A tracer survey is a form of empirical research to obtain valuable information about the quality and impact of skills development interventions on those individuals who accessed and completed learning interventions or programmes. This tracer study was commissioned by the Local Government Sector Education and Training Authority (LGSETA) in order to evaluate one component of the learning programmes offered by the organisation: the learnerships that it funded between 2016/17 – 2017/18.
The key research questions which the study sough to answer are as follows:
• What are destinations of students who have completed learnership training?
• What factors influence graduate employment and/or unemployment?
• Do graduates feel that they are well-prepared for the world of work?
• Whether the programme (i.e. participation in and completion of learnerships) improved skills and knowledge for employed beneficiaries?
• Whether the programme facilitated access to and entry into careers within the sector for those beneficiaries who were unemployed?
• Whether the programme facilitated access to and entry into self-employment?
Impact Economic design the tracer survey questionnaire to ensure the collection of appropriate data and managed a telephonic survey to collect the data. The findings of this tracer study are based on a survey conducted in March 2019 with a total of 263 respondents across all nine Provinces. The survey found that most learners were satisfied with the learnerships and only 5% were dissatisfied for reasons related to not receiving stipends or certificates of completion. Forty percent of learners surveyed had not received certificates of completion after completing their learnerships. Most learners experienced increases in income after completing learnerships.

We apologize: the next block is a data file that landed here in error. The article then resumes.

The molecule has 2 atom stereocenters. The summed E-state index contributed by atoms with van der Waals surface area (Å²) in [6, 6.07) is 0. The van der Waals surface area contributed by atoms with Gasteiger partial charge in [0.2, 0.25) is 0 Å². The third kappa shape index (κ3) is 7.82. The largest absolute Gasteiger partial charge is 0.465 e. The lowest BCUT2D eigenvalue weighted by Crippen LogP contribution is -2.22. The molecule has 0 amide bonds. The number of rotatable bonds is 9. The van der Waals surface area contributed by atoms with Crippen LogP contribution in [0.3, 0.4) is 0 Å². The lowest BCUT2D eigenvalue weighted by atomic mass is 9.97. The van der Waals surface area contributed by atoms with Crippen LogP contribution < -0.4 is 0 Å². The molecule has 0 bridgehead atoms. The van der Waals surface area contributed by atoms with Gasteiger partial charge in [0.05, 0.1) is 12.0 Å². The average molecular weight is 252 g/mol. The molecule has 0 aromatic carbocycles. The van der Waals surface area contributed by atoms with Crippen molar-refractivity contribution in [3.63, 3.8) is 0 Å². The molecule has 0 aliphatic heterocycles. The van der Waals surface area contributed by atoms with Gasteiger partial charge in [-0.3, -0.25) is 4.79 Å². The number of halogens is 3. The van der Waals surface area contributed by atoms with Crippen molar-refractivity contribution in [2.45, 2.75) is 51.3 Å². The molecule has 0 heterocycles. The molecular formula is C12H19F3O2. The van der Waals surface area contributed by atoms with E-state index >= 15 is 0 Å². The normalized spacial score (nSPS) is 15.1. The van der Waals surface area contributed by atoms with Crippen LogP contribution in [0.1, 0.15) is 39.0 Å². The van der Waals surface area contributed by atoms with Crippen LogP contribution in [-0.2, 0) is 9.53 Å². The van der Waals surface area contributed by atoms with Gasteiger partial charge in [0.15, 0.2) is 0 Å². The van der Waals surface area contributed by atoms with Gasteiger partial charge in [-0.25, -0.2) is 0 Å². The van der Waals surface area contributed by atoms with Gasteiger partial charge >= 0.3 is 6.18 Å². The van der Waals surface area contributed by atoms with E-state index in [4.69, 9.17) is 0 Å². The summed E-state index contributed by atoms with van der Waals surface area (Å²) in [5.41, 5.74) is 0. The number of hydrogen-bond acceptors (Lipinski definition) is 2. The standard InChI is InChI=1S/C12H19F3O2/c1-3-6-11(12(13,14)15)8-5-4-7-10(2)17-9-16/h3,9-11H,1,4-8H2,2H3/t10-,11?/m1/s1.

The report recommends that the LGSETA:
• Initiate a conversation with municipal employers about more assertive placement strategies for learners who have graduated from the LGSETA learnerships
• Undertake a study to ascertain the relationship between changes in employment status and changes in income after the learnership
• Consider how more practical training could be incorporated into the learnerships
• Monitor the quality of training offered by service providers
• Improve the time taken to issue certificates to learnership graduates
• Ensure that learners receive their stipends on time and consistently
• Improve its record-keeping capacity so that future evaluation exercises are able to access graduates more effectively